Usually the song or work within the book has a copyright notice at the bottom listing the ‘music’ publisher.

Composer / Writer

The information on this is usually listed on the top right of the song/work.

Number of Copies

We need to know the number of students that have access to either the physical copies or digital copies via a VLE or secure network.

7.1 How do I submit data?

Data submitted to PMLL can be done in a number of ways:

  • We can supply a spreadsheet that the licence coordinator can complete with the necessary information and email back to PMLL at the end of the licence year;
  • There is a form on the PMLL website (listing all the relevant data fields) that can be filled in by staff and students each time a copy or arrangement is made;
  • Staff and students can take a photo of the material they are using and upload this via a form on the PMLL website. When taking a photo please remember that we need all of the essential fields above so this may involve taking pictures of the front and back covers of the publication, the first page of the work used and  sending these along with the page numbers (from-to) and number of copies made.

HEIs are free to use any combination of these methods concurrently.

 

8. Concise Glossary of Terms (full glossary available in the licence document)

Assessed Public Performance

A public performance for the purposes of assessment of a Student or group of Students, and which takes place on the properly licensed premises of the Higher Education Institution or on third-party premises hired by the Higher Education Institution for that purpose. For the avoidance of doubt, any other type of public performance is not included in this definition.

Assessed Performance Recording

An audio or audio-visual recording of an Assessed Public Performance or other assessed performance.

Digital Copy

An electronic copy, (a) made by scanning from print or copying from a digital source, in either case from a Printed Music Publication, or (b) which is an Arrangement made in electronic format, or (c) an electronic copy of a handwritten Arrangement

Excluded Printed Music Publications

Any Printed Music Publication listed as being excluded from this Agreement as shown on PMLL’s website

Higher Education Institution

An educational institution within the Territory designated by HESA and/or QAA as a higher education provider

Licensed Copy

A Digital Copy or a Paper Copy, as appropriate, in either single or multiple format

Licensee

Any Higher Education Institution in respect of which the Trial Licence Fee has been paid

Music Course

A course or module offered by the Licensee that includes a music element and which together with other courses or modules comprises a programme of study leading to a degree qualification. Such courses are not limited to courses with a W3 JACS code but could extend to, for example, Dance, Drama, or Education degree qualifications.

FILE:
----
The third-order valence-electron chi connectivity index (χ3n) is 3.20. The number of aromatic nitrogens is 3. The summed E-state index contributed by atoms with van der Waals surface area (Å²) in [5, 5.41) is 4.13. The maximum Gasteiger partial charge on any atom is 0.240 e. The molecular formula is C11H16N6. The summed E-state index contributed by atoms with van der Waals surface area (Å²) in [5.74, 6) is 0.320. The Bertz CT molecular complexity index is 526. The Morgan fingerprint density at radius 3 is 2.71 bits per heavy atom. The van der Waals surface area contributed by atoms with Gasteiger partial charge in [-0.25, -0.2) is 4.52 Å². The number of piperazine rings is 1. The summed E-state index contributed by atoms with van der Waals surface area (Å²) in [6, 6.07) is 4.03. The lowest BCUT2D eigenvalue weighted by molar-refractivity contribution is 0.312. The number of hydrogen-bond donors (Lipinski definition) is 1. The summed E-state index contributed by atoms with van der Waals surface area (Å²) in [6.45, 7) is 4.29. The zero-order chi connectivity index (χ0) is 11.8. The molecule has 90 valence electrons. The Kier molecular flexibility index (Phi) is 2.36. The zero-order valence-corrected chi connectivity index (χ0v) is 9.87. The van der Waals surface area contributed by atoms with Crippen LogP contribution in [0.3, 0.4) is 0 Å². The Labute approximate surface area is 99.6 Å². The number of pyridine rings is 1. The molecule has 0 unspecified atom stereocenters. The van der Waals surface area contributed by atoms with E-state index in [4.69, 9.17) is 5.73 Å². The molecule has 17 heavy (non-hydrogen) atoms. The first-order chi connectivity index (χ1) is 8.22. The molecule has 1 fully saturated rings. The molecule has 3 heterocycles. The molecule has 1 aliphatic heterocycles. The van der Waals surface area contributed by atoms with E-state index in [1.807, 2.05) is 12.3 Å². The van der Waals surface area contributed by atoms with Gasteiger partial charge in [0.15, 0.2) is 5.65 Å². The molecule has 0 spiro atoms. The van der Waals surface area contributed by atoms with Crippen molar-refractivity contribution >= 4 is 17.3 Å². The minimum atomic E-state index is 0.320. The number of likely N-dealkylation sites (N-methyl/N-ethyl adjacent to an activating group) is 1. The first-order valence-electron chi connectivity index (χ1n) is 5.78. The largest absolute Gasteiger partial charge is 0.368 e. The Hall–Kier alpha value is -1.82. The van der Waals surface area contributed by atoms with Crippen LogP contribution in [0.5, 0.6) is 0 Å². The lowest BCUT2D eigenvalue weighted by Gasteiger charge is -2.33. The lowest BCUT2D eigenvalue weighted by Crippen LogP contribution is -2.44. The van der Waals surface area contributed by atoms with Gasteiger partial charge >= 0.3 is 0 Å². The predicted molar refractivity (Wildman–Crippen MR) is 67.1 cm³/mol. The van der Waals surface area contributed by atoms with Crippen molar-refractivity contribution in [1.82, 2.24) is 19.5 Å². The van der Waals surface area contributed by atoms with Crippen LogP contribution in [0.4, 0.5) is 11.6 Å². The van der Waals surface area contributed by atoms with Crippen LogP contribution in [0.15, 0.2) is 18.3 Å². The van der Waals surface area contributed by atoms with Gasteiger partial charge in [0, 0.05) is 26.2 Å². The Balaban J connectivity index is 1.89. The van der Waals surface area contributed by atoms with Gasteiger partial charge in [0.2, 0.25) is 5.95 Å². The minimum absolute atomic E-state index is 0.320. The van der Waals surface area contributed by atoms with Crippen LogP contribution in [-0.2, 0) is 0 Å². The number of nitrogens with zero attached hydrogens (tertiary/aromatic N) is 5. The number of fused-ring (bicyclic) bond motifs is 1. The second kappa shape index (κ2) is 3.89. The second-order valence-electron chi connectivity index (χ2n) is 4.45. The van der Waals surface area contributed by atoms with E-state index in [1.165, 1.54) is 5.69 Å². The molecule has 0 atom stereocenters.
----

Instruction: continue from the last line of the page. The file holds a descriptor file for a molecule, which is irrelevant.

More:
Musical Anthology

A Printed Music Publication that is a collection of Musical Works

Musical Work

A musical work that appears within a Printed Music Publication, and which is defined by the Copyright Designs and Patents Act 1988 (as amended), including any words or lyrics

Paper Copy

A paper copy, (a) made by photocopying from a Printed Music Publication, (b) made by printing out from a Digital Copy, (c) which is a handwritten Arrangement, or (d) which is a photocopy of a handwritten Arrangement

Printed Music Publications

Published editions being graphic representations of Musical Works, printed either on paper or in digital format, including musical scores and/or parts, diagrammatic representations, tablature and other ways of representing musical sound and any editorial notes, historical notes or commentaries or other text included in the said published editions. For the avoidance of doubt this does not include Excluded Printed Music Publications or sound recordings.

Secure Network

A network (whether a standalone network or a virtual network within the Internet) which is only accessible to those Students and Staff Members who are approved by the Licensee for access to the Secure Network, whose identity is authenticated at the time of login (and periodically thereafter) in a manner consistent with current best practice, and whose conduct is subject to regulation by the Licensee (including, where applicable, Virtual Learning Environments)

Source Copy

The Printed Music Publication from which Licensed Copies are made

Staff Members

Staff teaching on, or otherwise connected with (for example, library staff) Music Courses, including Emeritus Professors and other honorary staff and visiting academics

Students

Students registered on at least one Music Course, including undergraduates and taught postgraduates, but excluding any postgraduates who are supervised but not taught

Term

1 August 2020 – 31 July 2021

Territory

The United Kingdom of Great Britain and Northern Ireland, the Channel Islands and the Isle of Man

VLE (Virtual Learning Environment)

A web-based platform for the digital aspects of courses of study within an educational institution which presents resources, activities and interactions within a course structure and provide for the different stages of assessment.

Workbook

A Printed Music Publication which consists mainly of Musical Works and extracts therefrom, with accompanying exercises and/or tests designed for educational purposes